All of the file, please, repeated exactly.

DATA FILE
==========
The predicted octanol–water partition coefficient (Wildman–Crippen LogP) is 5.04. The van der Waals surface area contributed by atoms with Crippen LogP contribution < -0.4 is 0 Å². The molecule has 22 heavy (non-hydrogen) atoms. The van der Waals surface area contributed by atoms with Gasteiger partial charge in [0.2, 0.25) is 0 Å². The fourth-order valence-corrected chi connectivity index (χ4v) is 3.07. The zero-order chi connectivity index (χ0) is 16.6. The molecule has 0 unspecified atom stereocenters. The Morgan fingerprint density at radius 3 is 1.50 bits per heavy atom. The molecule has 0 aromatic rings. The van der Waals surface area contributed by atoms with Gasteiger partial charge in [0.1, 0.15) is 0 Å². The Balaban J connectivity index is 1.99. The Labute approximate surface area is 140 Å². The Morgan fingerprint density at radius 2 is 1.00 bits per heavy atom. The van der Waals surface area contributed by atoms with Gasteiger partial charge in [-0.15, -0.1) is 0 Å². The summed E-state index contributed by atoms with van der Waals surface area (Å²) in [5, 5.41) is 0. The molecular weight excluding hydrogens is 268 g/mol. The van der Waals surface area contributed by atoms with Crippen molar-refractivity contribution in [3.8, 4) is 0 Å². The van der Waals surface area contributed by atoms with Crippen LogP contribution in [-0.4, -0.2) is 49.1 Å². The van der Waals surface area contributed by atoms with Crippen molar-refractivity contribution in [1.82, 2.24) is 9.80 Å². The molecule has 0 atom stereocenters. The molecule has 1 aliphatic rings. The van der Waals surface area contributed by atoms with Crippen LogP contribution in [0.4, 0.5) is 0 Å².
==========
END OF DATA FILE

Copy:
The predicted octanol–water partition coefficient (Wildman–Crippen LogP) is 5.04. The van der Waals surface area contributed by atoms with Crippen LogP contribution < -0.4 is 0 Å². The molecule has 22 heavy (non-hydrogen) atoms. The van der Waals surface area contributed by atoms with Gasteiger partial charge in [0.2, 0.25) is 0 Å². The fourth-order valence-corrected chi connectivity index (χ4v) is 3.07. The zero-order chi connectivity index (χ0) is 16.6. The molecule has 0 unspecified atom stereocenters. The Morgan fingerprint density at radius 3 is 1.50 bits per heavy atom. The molecule has 0 aromatic rings. The van der Waals surface area contributed by atoms with Gasteiger partial charge in [0.1, 0.15) is 0 Å². The Balaban J connectivity index is 1.99. The Labute approximate surface area is 140 Å². The Morgan fingerprint density at radius 2 is 1.00 bits per heavy atom. The van der Waals surface area contributed by atoms with Gasteiger partial charge in [-0.15, -0.1) is 0 Å². The summed E-state index contributed by atoms with van der Waals surface area (Å²) in [5, 5.41) is 0. The molecular weight excluding hydrogens is 268 g/mol. The van der Waals surface area contributed by atoms with Crippen molar-refractivity contribution in [3.8, 4) is 0 Å². The van der Waals surface area contributed by atoms with Crippen LogP contribution in [-0.4, -0.2) is 49.1 Å². The van der Waals surface area contributed by atoms with Crippen molar-refractivity contribution in [1.82, 2.24) is 9.80 Å². The molecule has 0 atom stereocenters. The molecule has 1 aliphatic rings. The van der Waals surface area contributed by atoms with Crippen LogP contribution in [0.4, 0.5) is 0 Å².